We’ve all had those moments when we were handed some task that seemed, at least on the surface, to be completely beyond our ability. We might have put ourselves in the situation intentionally like perhaps accepted a promotion at work when we weren’t completely sure about our readiness. Or maybe something happens unexpectedly, a family member needs help in a way you’re not sure you can handle but you have no choice but to take it on yourself.
It might be referred to as a crisis of confidence or it could be a deep-seeded insecurity. Whatever the label, it’s hard to shake sometimes, especially if you want to succeed at something so much that you quite simply scare yourself away from it.
There’s also something that I was told is called, “imposter syndrome,” when we feel we don’t belong in a job but are fully qualified for the task. Maybe we’re intimidated by others in the workgroup, or perhaps we lack the level of confidence that they seem to exhibit. Most of it is imaginary, however.
We get in our heads that we’re not good enough, regardless of our qualifications or experience, and sink into the chair, hoping not to be noticed until we finally fail. And, at that point, our demise entirely of our own making.
As it turns out, insecurity is one of the number one career killers. Feeling you aren’t as talented can keep you from advancing in many ways. People who struggle with security at work also tend to worry about things like a lack of social skills, lower salary than their peers, or even feeling invisible.
All of this is common and fairly normal. Usually, once you get better adjusted to your situation, the feelings pass relatively quickly. But when they don’t subside, they can fester and grow and cause you to doubt yourself and make more mistakes out of a kind of panic.
I wish I could tell you that I have some deep and great solution to all of this, but I don’t. But, it might surprise you to learn that many very successful people have the exact same issues. Myself included. So, here are a few things you can do to help combat those feelings.
First, try to relax. No one is judging you, at least nobody that matters. If anyone is laying out judgments, they’re not worth your concern. It means that they too are incredibly insecure and seek to diminish others to make themselves feel more important. Don’t fall into that trap.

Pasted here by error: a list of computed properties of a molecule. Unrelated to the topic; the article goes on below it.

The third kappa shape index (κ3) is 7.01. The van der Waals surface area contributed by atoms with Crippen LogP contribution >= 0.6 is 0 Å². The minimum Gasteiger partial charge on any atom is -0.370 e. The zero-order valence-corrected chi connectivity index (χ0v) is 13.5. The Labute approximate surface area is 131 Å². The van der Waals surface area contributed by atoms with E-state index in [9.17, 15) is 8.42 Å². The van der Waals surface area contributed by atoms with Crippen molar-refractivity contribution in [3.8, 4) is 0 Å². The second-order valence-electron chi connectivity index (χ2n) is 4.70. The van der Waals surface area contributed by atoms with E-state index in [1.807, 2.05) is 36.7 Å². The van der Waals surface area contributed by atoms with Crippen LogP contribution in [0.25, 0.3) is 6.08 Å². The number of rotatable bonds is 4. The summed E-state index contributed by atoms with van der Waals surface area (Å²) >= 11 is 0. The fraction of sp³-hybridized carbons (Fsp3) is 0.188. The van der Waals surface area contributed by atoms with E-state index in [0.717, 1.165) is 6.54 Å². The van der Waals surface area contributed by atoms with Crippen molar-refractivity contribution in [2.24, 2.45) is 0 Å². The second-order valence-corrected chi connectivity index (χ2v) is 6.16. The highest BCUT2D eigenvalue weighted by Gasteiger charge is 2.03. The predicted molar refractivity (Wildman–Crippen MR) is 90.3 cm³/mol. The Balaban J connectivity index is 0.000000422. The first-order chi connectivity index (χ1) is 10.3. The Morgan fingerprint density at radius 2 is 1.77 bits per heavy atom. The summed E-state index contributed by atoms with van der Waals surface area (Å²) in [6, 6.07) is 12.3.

Next, try to get more involved with your peers, at whatever level you are comfortable. One of the first things that I tend to do when I feel like the outsider is put even more walls around myself. I have to fight that, and you can do it too.
Make an effort to be involved. Offer to assist a co-worker with a task or join a group for lunch when they ask you. I have often said no because I feel like I won’t fit in, but whenever I have managed to get around my own insecurity it always turns out well. Even better, ask others to go with you to lunch. Taking the initiative will make you feel more in control of the situation and, thus, more secure about the outcome.
Be patient. Don’t push. Let’s say you start a new job and you know absolutely no one. I just told you to involve yourself, but do it slowly. Get to know people a little first, particularly those you’re going to work with closely. Spend some time one-on-one with each person at first.
Good relationships, whether personal or professional, start slowly. Before you go to that group lunch, join one or two at a time first. Give yourself a chance to get to know them and them to know you. It’ll pay off.
Finally, have a little faith in yourself. We often put faith in God, or luck, or whatever, and don’t often enough give ourselves some of that credit. You might not feel like you’re up to the task, but you probably wouldn’t be there if you weren’t.
Gery L. Deer is an independent columnist and public relations professional. More at www.gerydeer.com.